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Teen died from eating a spicy chip as part of social media challenge

BOSTON (AP) — A Massachusetts teenager who participated in a spicy tortilla chip challenge on social media died after eating a large amount of chili pepper extract and also suffered from a congenital heart defect, according to autopsy results obtained by The Associated Press.

Harris Wolobah, a 10th grader from Worcester City, died on September 1, 2023, after eating the chip made by Paqui, a Texas-based subsidiary of the Hershey Co.

Paqui I removed the product from store shelves shortly after Harris’ death. The Associated Press sent an email seeking comment to Hershey on Thursday.

A phone number listed for Harris’ family has been disconnected. The Associated Press left messages seeking comment from friends of the family.

Harris died of cardiopulmonary arrest “in connection with a recent ingestion of a food substance with a high concentration of capsaicin,” according to the autopsy from the Office of the Chief Medical Examiner. Capsaicin is the component that gives chili peppers their heat.

The autopsy also revealed that Harris suffered from cardiomegaly, an enlarged heart, and a congenital anomaly described as “myocardial bridging of the left anterior descending coronary artery.”

A myocardial bridge occurs when a segment of a major artery in the heart passes through the heart muscle rather than on its surface, according to Dr. James Udelson, chief of cardiology at Tufts Medical Center.

“It is possible that with significant stimulation of the heart, the muscle beyond the bridge suddenly had abnormal blood flow (“ischemia”) and could have been the cause of a severe arrhythmia,” Udelson told the ‘AP in an email. “There have been reports of acute capsaicin toxicity causing cardiac muscle ischemia.”

High doses of capsaicin can increase the pressure exerted by the heart, putting additional pressure on the artery, noted Dr. Syed Haider, a cardiologist at MedStar Washington Hospital Center.

But even though the autopsy results suggest that a heart defect likely made Harris more vulnerable to the negative effects of chili pepper extract, people without underlying risk factors can also suffer serious heart problems from ingesting it. high amounts of capsaicin, Haider said.

Both Udelson and Haider spoke in general terms; neither were involved in Harris’ case.

Harris’ cause of death was determined on Feb. 27 and a death certificate was delivered to the Worcester City Clerk’s Office on March 5, according to Elaine Driscoll, spokeswoman for the Executive Office of Safety and Security public authorities in Massachusetts. The state has only released the cause and manner of death. Authorities will not release a full report, which is not considered part of the public record, she said.

The Paqui chip, sold individually for about $10, was wrapped in foil in a coffin-shaped box containing the warning that it was intended for the “vengeful pleasure of intense heat and pain.” The warning stated that the chip was for adult consumption only and should be kept out of the reach of children.

Despite the warning, children had no problem buying the chips, and there were reports across the country of teenagers falling ill after taking part in the chip-eating challenge. Among them were three California high school students taken to the hospital and seven Minnesota students treated by paramedics after participating in the challenge in 2022.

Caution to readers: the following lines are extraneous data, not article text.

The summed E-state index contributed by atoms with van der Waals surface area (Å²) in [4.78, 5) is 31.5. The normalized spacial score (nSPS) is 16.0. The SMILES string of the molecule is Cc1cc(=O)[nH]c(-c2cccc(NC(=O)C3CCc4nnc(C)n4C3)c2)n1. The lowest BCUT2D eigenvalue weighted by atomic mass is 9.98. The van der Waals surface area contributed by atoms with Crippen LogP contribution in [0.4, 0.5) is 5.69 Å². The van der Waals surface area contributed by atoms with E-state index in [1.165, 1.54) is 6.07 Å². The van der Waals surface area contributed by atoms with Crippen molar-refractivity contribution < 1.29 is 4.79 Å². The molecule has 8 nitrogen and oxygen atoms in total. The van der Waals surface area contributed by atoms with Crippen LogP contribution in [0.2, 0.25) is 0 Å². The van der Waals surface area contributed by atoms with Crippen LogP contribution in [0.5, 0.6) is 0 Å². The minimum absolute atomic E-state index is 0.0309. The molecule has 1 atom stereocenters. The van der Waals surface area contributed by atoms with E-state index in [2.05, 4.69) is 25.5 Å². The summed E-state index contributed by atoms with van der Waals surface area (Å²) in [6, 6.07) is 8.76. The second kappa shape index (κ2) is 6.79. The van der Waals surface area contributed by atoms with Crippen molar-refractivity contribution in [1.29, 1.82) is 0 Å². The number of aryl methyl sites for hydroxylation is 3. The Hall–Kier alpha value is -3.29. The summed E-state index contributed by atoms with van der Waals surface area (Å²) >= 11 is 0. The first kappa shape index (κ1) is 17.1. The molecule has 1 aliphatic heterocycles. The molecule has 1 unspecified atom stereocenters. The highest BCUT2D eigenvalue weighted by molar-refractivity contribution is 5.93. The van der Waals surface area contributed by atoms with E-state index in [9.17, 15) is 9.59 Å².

The challenge called for participants to eat the Paqui chip and then see how long they could last without consuming other foods or water. Sales of the chip appeared to be driven largely by people posting videos on social media of themselves or their friends completing the challenge. They showed people, including children, unwrapping the packaging, eating the chips and then reacting to the heat. Some videos showed people retching, coughing and begging for water.

Spicy food challenges have existed for years. From local chili-eating competitions to restaurant walls of fame for those who finish piping hot dishes, people around the world have challenged themselves to eat particularly spicy foods, with some experts highlighting the internal rush of competition and risk taking.

A YouTube series called “Hot Ones” became famous on the Internet several years ago with videos showing celebrities’ reactions to eating spicy wings. Meanwhile, restaurants across the country have offered in-person challenges — from Buffalo Wild Wings’ “Blazin’ Challenge” to Wing King’s “Hell Challenge” in Las Vegas. In both challenges, customers over the age of 18 can attempt to eat a certain amount of wings drizzled with extra hot sauce in a limited time without drinking or eating other foods. Chili pepper eating competitions are also regularly held around the world.

Extremely spicy products created and marketed solely for challenges – and possible internet fame – represent a more recent phenomenon exacerbated by social media.

Harris’ death prompted warnings from Massachusetts officials and doctors, who warned that eating such spicy foods could have unintended consequences. Since the flea fad emerged, poison control centers have warned that the concentrated amount can cause allergic reactions, difficulty breathing, irregular heartbeat and even heart attacks or strokes.


This story has been edited to conform to AP style: chili, instead of chili.


AP Medical Writer Lauran Neergaard in Washington and AP Business Writer Dee-Ann Durbin in Detroit contributed to this report.

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